But while most long-term care residents are now fully vaccinated, most other Americans are not, meaning there are still plenty of opportunities for the virus to reenter facilities. The threat is compounded by vaccine hesitancy among many long-term care workers. And there are unknowns about just how effective the vaccines are in protecting long-term care residents as a specific group.
“It’s OK to be optimistic,” says Jennifer Schrack, an associate professor in the epidemiology of aging at the Johns Hopkins Bloomberg School of Public Health. “But we still have to be diligent. This is a new disease. We don’t know how it’s going to behave. We don’t know how the variants are going to behave.… Just because you’re vaccinated doesn’t mean you can’t get it.”
That puts the country’s long-term care facilities in an awkward in-between phase. Getting back to a semblance of normal is now possible, but not without continued safety measures. Just how cautious facilities must be is “the million-dollar question,” says Schrack, who predicts that confusion and stumbles are inevitable.
Beach balls in the garden
The Jewish Home Family includes a nursing home and assisted living, where communal activities that were either heavily restricted or completely canceled during the pandemic are starting back up again. Nearly every resident except hospice patients, and around 75 percent of staff are fully vaccinated against COVID-19.
Residents can now eat with each other in the dining rooms, take exercise classes in the boxing gymnasium or rehearse for the upcoming annual musical, The Lion King, which had to be postponed last year.
Infection-control protocols still hold, including wearing masks, social distancing where possible and capping the number of people participating in each activity, in accordance with federal guidelines. But these activities represent some of the first opportunities for socialization that residents have had in months.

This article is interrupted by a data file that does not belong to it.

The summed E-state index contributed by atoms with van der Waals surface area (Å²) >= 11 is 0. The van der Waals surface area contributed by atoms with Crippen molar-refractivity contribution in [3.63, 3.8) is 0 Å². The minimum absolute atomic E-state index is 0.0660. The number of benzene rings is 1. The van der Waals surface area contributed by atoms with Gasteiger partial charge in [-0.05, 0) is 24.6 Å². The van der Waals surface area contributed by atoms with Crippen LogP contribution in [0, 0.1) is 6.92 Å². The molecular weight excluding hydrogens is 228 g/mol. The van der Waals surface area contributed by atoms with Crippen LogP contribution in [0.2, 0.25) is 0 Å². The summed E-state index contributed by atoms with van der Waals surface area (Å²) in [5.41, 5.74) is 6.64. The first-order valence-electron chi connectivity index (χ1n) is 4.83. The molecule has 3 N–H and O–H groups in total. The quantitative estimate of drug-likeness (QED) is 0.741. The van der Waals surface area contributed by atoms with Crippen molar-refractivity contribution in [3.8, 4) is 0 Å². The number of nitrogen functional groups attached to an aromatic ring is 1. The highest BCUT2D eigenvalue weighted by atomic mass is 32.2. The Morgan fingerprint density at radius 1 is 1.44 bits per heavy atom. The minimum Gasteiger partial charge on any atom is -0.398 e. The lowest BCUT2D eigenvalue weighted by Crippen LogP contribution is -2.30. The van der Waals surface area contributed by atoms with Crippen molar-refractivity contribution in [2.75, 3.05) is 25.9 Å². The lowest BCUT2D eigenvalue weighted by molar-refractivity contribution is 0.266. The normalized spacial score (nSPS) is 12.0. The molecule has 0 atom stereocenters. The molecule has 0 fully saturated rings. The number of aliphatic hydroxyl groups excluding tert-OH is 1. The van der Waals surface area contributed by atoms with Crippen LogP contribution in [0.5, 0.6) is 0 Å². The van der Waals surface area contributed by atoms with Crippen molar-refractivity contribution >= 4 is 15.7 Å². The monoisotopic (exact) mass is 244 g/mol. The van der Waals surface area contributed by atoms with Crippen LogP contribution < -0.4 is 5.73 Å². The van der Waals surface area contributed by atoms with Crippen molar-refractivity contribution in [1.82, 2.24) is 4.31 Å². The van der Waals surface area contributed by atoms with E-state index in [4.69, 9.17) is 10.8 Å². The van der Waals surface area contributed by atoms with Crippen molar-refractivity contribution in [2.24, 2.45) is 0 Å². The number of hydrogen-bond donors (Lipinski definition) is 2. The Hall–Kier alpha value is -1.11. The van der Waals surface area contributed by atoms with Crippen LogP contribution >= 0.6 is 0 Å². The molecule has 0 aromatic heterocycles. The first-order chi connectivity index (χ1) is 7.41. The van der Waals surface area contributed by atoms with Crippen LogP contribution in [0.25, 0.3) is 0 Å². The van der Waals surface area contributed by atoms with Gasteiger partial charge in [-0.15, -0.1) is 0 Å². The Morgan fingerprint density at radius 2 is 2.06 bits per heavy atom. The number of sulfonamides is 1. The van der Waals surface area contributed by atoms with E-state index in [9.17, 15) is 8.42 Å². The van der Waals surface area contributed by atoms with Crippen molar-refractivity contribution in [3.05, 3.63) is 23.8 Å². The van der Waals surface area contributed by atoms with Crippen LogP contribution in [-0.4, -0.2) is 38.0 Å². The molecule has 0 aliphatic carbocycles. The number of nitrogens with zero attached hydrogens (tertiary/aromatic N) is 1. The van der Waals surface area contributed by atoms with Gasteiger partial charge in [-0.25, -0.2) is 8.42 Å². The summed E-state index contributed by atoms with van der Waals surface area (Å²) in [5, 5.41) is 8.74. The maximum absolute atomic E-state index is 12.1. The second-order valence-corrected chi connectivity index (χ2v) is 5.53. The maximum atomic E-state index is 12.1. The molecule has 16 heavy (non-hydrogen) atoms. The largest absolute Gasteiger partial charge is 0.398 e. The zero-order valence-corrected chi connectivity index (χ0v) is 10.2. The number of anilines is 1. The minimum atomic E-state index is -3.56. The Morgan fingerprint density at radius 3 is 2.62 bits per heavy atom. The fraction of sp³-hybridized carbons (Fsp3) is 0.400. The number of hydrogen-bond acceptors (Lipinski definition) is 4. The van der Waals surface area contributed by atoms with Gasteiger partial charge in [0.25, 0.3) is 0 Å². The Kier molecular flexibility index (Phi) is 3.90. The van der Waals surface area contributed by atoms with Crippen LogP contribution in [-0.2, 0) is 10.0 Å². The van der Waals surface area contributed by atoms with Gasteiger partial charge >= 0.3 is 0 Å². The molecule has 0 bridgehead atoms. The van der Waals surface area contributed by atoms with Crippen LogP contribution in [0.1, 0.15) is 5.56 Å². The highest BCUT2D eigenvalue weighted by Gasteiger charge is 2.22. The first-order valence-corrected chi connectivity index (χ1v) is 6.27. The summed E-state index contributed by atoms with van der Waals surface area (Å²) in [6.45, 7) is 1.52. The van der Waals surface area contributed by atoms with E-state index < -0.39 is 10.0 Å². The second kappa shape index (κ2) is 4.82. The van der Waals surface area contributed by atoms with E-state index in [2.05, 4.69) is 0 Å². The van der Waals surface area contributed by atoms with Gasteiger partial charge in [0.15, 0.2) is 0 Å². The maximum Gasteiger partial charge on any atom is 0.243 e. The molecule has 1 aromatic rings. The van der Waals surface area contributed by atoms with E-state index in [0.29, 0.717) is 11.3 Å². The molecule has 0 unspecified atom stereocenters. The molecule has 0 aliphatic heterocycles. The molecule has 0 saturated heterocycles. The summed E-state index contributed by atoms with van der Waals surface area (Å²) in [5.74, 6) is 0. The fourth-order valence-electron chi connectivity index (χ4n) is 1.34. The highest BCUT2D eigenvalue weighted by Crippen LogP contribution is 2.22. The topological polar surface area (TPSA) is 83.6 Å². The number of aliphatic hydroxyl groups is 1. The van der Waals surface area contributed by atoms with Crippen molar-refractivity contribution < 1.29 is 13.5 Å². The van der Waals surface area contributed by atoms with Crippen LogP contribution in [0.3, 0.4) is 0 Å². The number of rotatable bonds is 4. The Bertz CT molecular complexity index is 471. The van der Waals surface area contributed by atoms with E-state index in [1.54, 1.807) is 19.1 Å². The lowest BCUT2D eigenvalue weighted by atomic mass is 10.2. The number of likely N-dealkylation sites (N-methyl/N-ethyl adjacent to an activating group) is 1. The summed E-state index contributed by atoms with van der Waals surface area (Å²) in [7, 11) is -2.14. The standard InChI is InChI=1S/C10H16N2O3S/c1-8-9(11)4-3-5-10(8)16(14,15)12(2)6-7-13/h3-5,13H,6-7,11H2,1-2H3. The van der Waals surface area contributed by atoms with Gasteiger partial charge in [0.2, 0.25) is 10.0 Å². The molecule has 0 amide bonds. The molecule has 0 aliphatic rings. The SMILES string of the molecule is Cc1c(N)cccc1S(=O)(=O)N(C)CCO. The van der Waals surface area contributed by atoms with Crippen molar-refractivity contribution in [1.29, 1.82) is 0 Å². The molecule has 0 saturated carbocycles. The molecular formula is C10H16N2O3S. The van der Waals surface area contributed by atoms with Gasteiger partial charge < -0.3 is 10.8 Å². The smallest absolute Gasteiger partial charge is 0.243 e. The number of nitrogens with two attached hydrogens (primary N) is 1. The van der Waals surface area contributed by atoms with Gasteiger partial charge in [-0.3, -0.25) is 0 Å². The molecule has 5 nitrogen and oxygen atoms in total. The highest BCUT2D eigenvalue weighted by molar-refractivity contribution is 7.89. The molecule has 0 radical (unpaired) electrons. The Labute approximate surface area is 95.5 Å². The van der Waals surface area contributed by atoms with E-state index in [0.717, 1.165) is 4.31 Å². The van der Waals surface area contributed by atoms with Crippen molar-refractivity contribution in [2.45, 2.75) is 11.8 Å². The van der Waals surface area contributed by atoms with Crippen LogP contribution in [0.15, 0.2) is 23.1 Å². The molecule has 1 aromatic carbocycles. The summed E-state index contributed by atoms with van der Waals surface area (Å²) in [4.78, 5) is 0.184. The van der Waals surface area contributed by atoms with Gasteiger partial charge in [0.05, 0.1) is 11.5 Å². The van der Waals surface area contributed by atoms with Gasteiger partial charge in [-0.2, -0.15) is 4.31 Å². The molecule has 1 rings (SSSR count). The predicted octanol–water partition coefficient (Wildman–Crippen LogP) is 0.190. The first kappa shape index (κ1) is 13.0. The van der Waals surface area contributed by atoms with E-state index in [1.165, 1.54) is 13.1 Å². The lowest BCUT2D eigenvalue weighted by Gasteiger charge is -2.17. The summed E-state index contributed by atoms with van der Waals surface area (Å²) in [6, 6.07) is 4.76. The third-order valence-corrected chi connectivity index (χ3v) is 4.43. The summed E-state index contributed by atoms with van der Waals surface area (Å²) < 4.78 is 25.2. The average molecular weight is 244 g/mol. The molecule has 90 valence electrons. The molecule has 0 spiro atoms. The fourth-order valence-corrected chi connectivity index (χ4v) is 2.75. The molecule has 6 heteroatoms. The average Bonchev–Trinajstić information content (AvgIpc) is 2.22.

“In a lot of ways, we’re coming back to ourselves,” says Silver Elliott, who is calling the next few months of programming at the Jewish Home Family “Project Welcome Home.”
The toll of the past year on residents is clear, she says: “The cognitive decline is significant, and it breaks my heart.” Her facility’s activities are focused on ending isolation and revising restrictive environments as quickly as possible, while still being careful.
The Holly Heights Nursing Center in Denver is taking a similar approach. Now that the majority of the facility’s residents and staff are fully vaccinated, bingo and exercise classes are back on the agenda, as are some group meals. But precautions, such as masks and social distancing, continue.
And whenever possible, the center continues to follow federal recommendations for hosting activities outside, where the coronavirus is far less likely to spread. On a particularly warm day in early March, executive director Janet Snipes jumped at the chance to blow up beach balls and invite residents to pass them around in the garden, enjoying the sunshine.
“It was a lot of fun,” Snipes says. “After such a devastating year, you could see that spirits were starting to improve.”
Chomping at the bit for visitors
At many facilities, visits are also resuming. New recommendations this month from the federal Centers for Medicare & Medicaid Services (CMS), which regulates America’s 15,000-plus nursing homes, represent the most dramatic steps toward reuniting residents with loved ones since nursing homes were first shuttered to guests in March 2020.
Citing widespread vaccinations and drops in COVID-19 infections, CMS said “facilities should allow indoor visitation at all times and for all residents [regardless of vaccination status].” There are exceptions, including for residents who have COVID-19 or who are unvaccinated and in high-risk environments.
Fully vaccinated residents can choose to have close contact with visitors, the recommendations say, including touching and hugging while wearing a face mask and washing hands before and after. The CMS acknowledged “the toll that separation and isolation has taken” on residents and said “there is no substitute for physical contact.”